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What does the Mark Field incident mean for the event industry?

MP Mark Field has been suspended as a Foreign Office minister after grabbing a climate change protester at a black-tie dinner in London.

The footage of Field pushing Greenpeace activist Janet Barker up against a column, grabbing her by the neck and marching her away has been widely circulated, leading to widespread condemnation and calls for his sacking.

A Downing Street spokeswoman said that Theresa May had seen the clip and “found it very concerning”. It’s hard to disagree with this assessment.

Police are investigating reports of assault made against Field – and the incident also throws up all kinds of questions for event organisers.

Firstly, how did it happen in the first place? Barker was part of a group of Greenpeace activists that disrupted Chancellor Philip Hammond’s annual Mansion House speech on the economy. The protesters were dressed in suits and red dresses and sashes with “climate emergency” written on them.
Barker told the BBC that staff at the venue did not ask them for any identification documents before allowing them in. She said that more than 40 people tried to get in but a few were locked out when the security staff realised what was happening.

For such a high profile event, it does sound as if there are questions to be answered over how the activists gained entry to the Mansion House speech.

Secondly, what should an event organiser do if a delegate starts behaving violently?

Field told ITV News that he had “instinctively reacted” when the protester approached as he was “genuinely worried she might have been armed”.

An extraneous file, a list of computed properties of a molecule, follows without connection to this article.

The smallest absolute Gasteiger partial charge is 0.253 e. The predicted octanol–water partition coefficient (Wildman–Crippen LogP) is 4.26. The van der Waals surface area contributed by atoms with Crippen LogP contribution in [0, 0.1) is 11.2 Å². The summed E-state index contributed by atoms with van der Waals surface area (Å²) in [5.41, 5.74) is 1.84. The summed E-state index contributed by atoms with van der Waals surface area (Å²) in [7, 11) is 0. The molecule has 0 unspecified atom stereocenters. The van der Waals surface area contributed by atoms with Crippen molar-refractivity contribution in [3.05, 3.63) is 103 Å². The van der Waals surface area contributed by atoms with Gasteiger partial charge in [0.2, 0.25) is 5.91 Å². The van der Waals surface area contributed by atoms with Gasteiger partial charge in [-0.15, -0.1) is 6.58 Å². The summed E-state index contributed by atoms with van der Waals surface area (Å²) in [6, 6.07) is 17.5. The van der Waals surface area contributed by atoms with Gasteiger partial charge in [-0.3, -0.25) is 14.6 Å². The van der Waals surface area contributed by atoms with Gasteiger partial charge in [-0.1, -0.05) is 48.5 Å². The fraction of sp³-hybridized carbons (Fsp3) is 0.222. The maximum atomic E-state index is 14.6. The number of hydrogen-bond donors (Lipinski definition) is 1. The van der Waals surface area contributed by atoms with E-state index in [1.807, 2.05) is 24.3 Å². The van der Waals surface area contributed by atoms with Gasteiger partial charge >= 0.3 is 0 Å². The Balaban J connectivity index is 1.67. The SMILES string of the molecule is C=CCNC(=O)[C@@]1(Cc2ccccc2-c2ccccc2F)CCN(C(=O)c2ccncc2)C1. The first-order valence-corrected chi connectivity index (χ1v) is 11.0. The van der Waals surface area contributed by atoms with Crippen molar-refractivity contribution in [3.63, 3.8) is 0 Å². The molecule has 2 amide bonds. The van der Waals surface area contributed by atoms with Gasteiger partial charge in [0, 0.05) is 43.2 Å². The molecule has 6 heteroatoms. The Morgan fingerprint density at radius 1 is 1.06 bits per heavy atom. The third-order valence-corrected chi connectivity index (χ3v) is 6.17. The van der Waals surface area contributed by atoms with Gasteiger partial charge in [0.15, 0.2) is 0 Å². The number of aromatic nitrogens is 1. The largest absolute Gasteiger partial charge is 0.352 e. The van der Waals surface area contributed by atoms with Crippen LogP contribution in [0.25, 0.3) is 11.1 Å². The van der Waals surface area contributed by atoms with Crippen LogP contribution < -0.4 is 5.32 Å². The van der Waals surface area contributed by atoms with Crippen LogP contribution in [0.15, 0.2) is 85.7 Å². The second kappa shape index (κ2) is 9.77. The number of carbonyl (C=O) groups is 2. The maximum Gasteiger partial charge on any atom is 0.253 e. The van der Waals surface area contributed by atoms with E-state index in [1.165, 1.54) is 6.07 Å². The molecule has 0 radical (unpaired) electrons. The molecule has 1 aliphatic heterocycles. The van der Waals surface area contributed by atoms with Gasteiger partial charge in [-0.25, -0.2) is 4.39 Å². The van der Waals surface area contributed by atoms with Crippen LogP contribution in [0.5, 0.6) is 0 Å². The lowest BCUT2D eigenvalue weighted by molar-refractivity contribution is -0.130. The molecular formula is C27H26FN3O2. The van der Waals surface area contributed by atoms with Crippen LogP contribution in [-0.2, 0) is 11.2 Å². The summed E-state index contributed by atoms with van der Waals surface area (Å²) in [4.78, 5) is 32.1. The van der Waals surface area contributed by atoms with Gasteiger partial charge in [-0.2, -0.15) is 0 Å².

Clearly, he thought his actions were justified. But the reaction to the incident has shown that a large amount of people would disagree with him. As an event organiser, what would you have done with a delegate who had taken security matters into his own hands in such a way?

Protesters and intruders at political events are not uncommon. Just last month a heckler stormed the podium at the launch of Esther McVey’s leadership bid to angrily berate the audience, while comedian Simon Brodkin was able to evade security to hand Theresa May her P45 at the Conservative Party conference in 2017.

If you do have an unexpected disturbance at an event, is there a set series of guidelines you have to follow? Or is it simply a case of reacting in the moment to events as they occur?

Field has apologised to Barker and said he regrets confronting her. But the incident has also given our industry some real food for thought.

What did you make of the incident? What can the industry learn from it? Let us know your thoughts on editorialteam@catmedia.global